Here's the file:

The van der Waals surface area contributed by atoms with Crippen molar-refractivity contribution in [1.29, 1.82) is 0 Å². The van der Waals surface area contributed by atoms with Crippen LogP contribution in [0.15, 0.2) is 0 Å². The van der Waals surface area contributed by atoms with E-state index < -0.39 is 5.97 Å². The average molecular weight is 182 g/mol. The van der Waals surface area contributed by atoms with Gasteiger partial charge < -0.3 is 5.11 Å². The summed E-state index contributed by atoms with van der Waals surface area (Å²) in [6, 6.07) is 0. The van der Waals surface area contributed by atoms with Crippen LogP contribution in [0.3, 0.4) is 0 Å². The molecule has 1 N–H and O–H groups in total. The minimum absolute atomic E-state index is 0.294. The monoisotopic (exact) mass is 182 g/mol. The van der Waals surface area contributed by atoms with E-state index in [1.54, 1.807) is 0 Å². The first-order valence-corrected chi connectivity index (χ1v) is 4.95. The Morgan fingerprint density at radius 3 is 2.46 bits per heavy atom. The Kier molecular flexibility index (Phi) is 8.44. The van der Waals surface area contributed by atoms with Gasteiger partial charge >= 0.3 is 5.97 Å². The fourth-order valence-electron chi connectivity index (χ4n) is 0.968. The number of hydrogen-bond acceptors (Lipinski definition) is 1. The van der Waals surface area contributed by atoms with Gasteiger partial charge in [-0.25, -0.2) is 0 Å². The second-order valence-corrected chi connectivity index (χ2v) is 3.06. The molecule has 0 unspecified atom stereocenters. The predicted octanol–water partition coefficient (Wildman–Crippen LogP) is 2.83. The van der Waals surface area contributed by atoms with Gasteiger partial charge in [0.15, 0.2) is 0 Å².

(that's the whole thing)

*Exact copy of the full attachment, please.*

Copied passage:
The van der Waals surface area contributed by atoms with Crippen molar-refractivity contribution in [1.29, 1.82) is 0 Å². The van der Waals surface area contributed by atoms with Crippen LogP contribution in [0.15, 0.2) is 0 Å². The van der Waals surface area contributed by atoms with E-state index < -0.39 is 5.97 Å². The average molecular weight is 182 g/mol. The van der Waals surface area contributed by atoms with Gasteiger partial charge < -0.3 is 5.11 Å². The summed E-state index contributed by atoms with van der Waals surface area (Å²) in [6, 6.07) is 0. The van der Waals surface area contributed by atoms with Crippen LogP contribution in [0.3, 0.4) is 0 Å². The molecule has 1 N–H and O–H groups in total. The minimum absolute atomic E-state index is 0.294. The monoisotopic (exact) mass is 182 g/mol. The van der Waals surface area contributed by atoms with E-state index in [1.54, 1.807) is 0 Å². The first-order valence-corrected chi connectivity index (χ1v) is 4.95. The Morgan fingerprint density at radius 3 is 2.46 bits per heavy atom. The Kier molecular flexibility index (Phi) is 8.44. The van der Waals surface area contributed by atoms with Gasteiger partial charge >= 0.3 is 5.97 Å². The fourth-order valence-electron chi connectivity index (χ4n) is 0.968. The number of hydrogen-bond acceptors (Lipinski definition) is 1. The van der Waals surface area contributed by atoms with Gasteiger partial charge in [-0.25, -0.2) is 0 Å². The second-order valence-corrected chi connectivity index (χ2v) is 3.06. The molecule has 0 unspecified atom stereocenters. The predicted octanol–water partition coefficient (Wildman–Crippen LogP) is 2.83. The van der Waals surface area contributed by atoms with Gasteiger partial charge in [0.15, 0.2) is 0 Å².